Nearly 800,000 Marylanders are expected to travel for the July 4th holiday weekend, about a 1 percent drop from last year, according to AAA Mid-Atlantic.
Of that total, 86 percent of those polled said they would be traveling by car, 8 percent are flying and 6 percent are taking the train or a bus.
This will be the first holiday motorists will encounter higher tolls on the state's bridges, tunnels and on Interstate 95 north of Baltimore. They also will pay a higher tax on gasoline — almost four cents a gallon — effective July 1, said AAA spokeswoman Ragina Cooper Averella.
The toll hikes are the second of two steps authorized in 2011 to pay for rehabilitating the Maryland Transportation Authority's bridges, tunnels and highways. The new cash toll rates for two-axle vehicles are: $4 for the Key Bridge and Fort McHenry and Harbor tunnels; $8 for I-95 (the JFK Highway) and the U.S. 40 Hatem Bridge; and $6 for the Bay Bridge and the Route 301 Nice Bridge. Maryland E-Z Pass customers receive a 10 percent discount from the cash toll rate.
The auto club blamed the expected slight travel decline on a shortened holiday window, since July 4 falls on a Thursday rather than a Wednesday, as it did last year. For the purposes of polling, the Independence Day holiday is defined as Wednesday, July 3 to Sunday, July 7.
Charlie Gischlar, a spokesman for the Maryland State Highway Administration, said traffic volume most likely will mimic the peaks and valleys around Thanksgiving, also a Thursday holiday.
"It's not just going to start on July 4. It's going to start building on Tuesday and Wednesday because there's a lot going on in Ocean City during that time," he said. "We're telling people to leave early and stay late."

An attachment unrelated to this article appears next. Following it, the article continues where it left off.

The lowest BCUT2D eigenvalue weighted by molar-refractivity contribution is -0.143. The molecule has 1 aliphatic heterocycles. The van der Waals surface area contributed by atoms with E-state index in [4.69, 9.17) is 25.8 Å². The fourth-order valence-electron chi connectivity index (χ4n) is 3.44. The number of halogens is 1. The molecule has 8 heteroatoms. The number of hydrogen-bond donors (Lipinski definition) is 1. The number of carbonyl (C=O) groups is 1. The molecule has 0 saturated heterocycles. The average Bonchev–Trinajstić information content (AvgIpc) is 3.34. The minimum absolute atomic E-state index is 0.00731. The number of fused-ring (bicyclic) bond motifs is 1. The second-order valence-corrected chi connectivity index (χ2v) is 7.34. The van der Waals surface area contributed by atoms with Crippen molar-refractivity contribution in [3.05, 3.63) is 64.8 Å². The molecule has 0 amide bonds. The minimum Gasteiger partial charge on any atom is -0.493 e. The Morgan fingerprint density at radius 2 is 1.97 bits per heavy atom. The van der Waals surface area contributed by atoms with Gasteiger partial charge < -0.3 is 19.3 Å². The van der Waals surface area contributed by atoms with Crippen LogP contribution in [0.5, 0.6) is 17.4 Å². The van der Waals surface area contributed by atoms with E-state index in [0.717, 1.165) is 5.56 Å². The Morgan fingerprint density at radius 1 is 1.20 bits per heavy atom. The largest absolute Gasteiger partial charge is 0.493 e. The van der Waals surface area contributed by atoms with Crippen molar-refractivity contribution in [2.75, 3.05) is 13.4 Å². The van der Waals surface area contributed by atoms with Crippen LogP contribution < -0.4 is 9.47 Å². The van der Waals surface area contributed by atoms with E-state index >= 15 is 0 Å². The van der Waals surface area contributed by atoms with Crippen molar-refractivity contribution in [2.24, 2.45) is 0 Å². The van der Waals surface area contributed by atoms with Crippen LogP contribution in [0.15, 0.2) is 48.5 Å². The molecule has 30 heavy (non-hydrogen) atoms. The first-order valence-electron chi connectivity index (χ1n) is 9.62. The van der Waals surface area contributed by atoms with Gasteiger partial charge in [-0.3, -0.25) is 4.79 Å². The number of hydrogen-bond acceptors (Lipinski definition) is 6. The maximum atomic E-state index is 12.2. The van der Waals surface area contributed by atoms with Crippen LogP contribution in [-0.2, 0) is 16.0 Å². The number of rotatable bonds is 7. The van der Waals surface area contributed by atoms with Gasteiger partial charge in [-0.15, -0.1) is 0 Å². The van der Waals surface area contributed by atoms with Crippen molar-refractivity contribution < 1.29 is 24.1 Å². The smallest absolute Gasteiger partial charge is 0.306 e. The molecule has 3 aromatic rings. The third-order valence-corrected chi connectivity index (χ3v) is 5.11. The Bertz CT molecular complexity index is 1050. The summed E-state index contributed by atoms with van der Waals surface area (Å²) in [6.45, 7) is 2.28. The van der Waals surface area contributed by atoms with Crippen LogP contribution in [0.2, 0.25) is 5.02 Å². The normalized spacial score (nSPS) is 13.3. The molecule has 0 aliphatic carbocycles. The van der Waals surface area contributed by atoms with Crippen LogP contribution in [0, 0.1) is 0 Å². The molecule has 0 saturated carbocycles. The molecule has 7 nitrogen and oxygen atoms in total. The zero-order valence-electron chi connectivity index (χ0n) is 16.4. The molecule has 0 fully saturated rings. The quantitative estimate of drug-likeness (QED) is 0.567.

The agency will lift temporary construction lane closures and will activate its Eastern Shore operations center to monitor routes and quickly clear disabled vehicles and debris, Gischlar said.
Averella said the Maryland travel forecast is consistent with the national picture, combining "the calendar effect of one less day in the holiday period and economic growth that is still not quite robust enough to offset the impact of the sequester and the effect of the end of the payroll tax cut on American families," Averella said.
While the average price for a gallon of gasoline is three cents lower than a month ago, it is 14 cents higher than last year at this time. Maryland's average price is approximately $3.49 per gallon for regular self-serve compared to $3.35 a year ago.
"Despite higher prices compared to last year, driving remains the more affordable option for many travelers, especially those traveling as a family," Averella said.
Marylanders are expected to stay closer to home this year and spend about $718, a 25 percent drop from last year, the AAA survey said.
"It appears that Marylanders plan to watch their discretionary spending, with only 12 percent of their budget going to shopping and another 9 percent to entertainment and recreation," Averella said.